An official who spoke to the People Daily newspaper on condition of anonymity said a “pilot” sample had been taken from one of the workers last week.

“We are waiting for testing kits so that we can do more tests in the targeted areas,” he said. But speaking separately, Baringo County Commissioner Henry Wafula and Mogotio MP Daniel Tuitoek said there was no cause for alarm, noting that the businessman may have died of other causes and not necessarily coronavirus.

“I am the chairman of the County Coronavirus Response Committee. I am not aware of any case in my area. The businessman died in Eldoret; that is all I can tell you,”said Wafula.

Shift responsibility

On county preparedness, Wafula appeared to shift the responsibility to Governor Stanley Kiptis, saying: “He was given Sh220 million. Ask him what he has done with it.”

READ ALSO:   Murder most foul: Soldier was ordered to support his 2 children

The commissioner has appealed to residents to stop speculating on what might have caused the death of Isaac Cherogony, 58, saying health is a personal issue.

“Who said he died of coronavirus? Health is for the family to talk about, not me.” Mogotio MP Tuitoek, on the other hand, has urged locals to strictly exercise self-discipline by obeying rules set to curb the disease spread and avert loss of lives.

The legislator called for calm, and called on the residents to continue wearing masks, washing hands with soap regularly and keeping social distance especially at public places.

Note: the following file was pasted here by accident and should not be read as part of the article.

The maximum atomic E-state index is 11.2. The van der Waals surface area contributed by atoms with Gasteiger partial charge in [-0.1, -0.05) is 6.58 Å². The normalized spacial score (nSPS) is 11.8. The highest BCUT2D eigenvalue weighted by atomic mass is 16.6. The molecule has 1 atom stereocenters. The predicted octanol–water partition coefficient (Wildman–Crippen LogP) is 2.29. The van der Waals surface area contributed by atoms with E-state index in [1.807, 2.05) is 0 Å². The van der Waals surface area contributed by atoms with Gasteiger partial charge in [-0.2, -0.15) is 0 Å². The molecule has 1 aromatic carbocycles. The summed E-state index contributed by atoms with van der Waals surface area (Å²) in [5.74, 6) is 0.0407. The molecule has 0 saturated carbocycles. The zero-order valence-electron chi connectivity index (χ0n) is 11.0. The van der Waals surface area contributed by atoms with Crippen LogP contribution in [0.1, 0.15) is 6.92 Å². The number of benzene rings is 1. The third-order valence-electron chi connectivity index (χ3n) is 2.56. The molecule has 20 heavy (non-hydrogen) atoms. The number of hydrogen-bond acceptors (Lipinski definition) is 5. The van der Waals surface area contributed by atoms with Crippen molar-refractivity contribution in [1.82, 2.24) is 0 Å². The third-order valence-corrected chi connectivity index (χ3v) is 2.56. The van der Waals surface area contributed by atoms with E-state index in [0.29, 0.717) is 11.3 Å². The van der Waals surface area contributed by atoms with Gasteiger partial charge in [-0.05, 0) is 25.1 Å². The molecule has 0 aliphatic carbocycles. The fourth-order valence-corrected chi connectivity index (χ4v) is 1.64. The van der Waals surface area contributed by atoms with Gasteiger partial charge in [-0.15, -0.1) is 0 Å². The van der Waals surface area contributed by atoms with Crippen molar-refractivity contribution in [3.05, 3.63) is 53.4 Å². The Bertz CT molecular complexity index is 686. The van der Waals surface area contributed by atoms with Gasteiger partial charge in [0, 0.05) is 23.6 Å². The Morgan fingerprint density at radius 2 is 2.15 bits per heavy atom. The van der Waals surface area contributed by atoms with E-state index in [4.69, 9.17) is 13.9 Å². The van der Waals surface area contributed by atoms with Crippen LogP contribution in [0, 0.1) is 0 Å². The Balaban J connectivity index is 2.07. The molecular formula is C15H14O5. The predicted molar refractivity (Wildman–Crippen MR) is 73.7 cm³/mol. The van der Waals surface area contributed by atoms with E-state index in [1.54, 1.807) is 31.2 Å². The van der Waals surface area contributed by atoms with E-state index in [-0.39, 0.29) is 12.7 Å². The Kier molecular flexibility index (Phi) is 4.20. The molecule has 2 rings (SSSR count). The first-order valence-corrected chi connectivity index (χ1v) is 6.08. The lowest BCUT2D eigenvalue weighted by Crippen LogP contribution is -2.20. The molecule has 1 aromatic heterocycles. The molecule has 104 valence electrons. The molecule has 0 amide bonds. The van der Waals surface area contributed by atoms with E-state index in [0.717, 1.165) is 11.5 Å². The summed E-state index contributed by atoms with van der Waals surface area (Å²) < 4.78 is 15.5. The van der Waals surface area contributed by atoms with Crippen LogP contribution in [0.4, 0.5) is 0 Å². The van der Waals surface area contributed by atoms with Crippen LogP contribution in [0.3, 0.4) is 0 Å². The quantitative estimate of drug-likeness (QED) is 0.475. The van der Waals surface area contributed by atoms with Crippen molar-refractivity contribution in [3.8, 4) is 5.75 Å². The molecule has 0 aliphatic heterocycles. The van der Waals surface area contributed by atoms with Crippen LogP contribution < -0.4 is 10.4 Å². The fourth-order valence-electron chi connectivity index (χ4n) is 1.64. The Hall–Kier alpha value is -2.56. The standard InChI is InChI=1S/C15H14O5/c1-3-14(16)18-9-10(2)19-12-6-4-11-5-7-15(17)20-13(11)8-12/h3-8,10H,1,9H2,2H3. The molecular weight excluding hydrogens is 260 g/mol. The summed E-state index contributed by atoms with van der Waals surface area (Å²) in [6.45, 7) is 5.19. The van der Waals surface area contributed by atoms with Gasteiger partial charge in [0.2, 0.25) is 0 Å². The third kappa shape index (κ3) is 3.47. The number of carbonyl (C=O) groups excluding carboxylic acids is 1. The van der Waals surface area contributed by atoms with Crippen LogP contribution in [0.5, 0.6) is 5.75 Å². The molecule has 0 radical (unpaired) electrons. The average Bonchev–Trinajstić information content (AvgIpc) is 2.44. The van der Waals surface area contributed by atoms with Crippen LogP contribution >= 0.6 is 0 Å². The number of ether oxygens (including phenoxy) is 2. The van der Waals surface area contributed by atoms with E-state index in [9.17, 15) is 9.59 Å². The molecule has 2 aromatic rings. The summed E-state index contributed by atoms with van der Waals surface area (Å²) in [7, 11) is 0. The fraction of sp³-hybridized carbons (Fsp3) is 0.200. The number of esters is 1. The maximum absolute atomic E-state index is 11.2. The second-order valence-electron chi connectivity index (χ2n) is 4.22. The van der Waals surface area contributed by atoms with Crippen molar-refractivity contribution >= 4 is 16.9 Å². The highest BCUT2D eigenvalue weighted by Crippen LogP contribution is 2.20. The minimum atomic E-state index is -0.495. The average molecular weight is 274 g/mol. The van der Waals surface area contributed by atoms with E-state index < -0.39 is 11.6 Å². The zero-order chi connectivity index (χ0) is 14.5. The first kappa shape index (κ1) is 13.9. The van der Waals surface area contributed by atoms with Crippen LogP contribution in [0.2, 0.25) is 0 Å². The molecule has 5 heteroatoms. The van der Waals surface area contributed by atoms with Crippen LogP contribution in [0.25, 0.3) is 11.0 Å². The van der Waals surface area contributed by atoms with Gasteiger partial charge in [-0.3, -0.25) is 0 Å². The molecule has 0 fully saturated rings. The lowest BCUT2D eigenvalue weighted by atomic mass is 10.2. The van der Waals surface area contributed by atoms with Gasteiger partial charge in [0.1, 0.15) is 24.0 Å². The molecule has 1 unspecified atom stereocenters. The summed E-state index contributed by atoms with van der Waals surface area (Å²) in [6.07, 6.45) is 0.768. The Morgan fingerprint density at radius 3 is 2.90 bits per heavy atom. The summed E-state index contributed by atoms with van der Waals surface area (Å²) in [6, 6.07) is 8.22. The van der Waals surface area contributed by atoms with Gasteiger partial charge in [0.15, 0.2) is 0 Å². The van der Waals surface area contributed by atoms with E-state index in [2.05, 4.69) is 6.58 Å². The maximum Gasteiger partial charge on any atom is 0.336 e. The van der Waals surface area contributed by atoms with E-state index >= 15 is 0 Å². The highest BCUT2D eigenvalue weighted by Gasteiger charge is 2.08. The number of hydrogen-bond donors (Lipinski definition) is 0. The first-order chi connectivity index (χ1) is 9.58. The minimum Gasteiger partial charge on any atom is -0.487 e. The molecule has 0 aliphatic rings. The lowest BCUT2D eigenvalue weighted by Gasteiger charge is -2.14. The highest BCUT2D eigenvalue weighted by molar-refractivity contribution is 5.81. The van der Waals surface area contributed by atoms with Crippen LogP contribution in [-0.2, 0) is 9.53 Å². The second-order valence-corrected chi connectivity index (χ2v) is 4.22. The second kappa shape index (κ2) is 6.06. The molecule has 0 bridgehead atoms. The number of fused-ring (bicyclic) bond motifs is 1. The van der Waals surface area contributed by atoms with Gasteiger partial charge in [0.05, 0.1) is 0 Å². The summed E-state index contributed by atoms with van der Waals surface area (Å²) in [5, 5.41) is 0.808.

Dr Tuitoek said he had been tested at the National Assembly and his samples turned out negative. He said he presented himself voluntarily for testing.

“There is nothing to fear. I received my results via SMS on Sunday evening,” he said. Baringo is one of the six counties that have not reported a case so far.

By PS

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Lifestyle

If you miss me know that I am in heaven – Comedian Kasee’s last words

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A video has emerged on social media of the late comedian Kasee that has aroused fan’s emotions.

The short clip is said to be of the comedian’s final interviews just months before his demise which occurred on Sunday, June 28, after he was found dead by the roadside.

If you miss me know that I am in heaven - Comedian Kasee's last wordsThe late Kasee was confirmed dead after he was found lying by the roadside. Photo: Glorious pictures
Source: UGC

In the video, Kasee was being interviewed by a local media and gave a goodbye that nobody thought meant anything, until now.

While bidding the filming crew goodbye, the late told his fans if they failed to find him, then they should know he’s in heaven.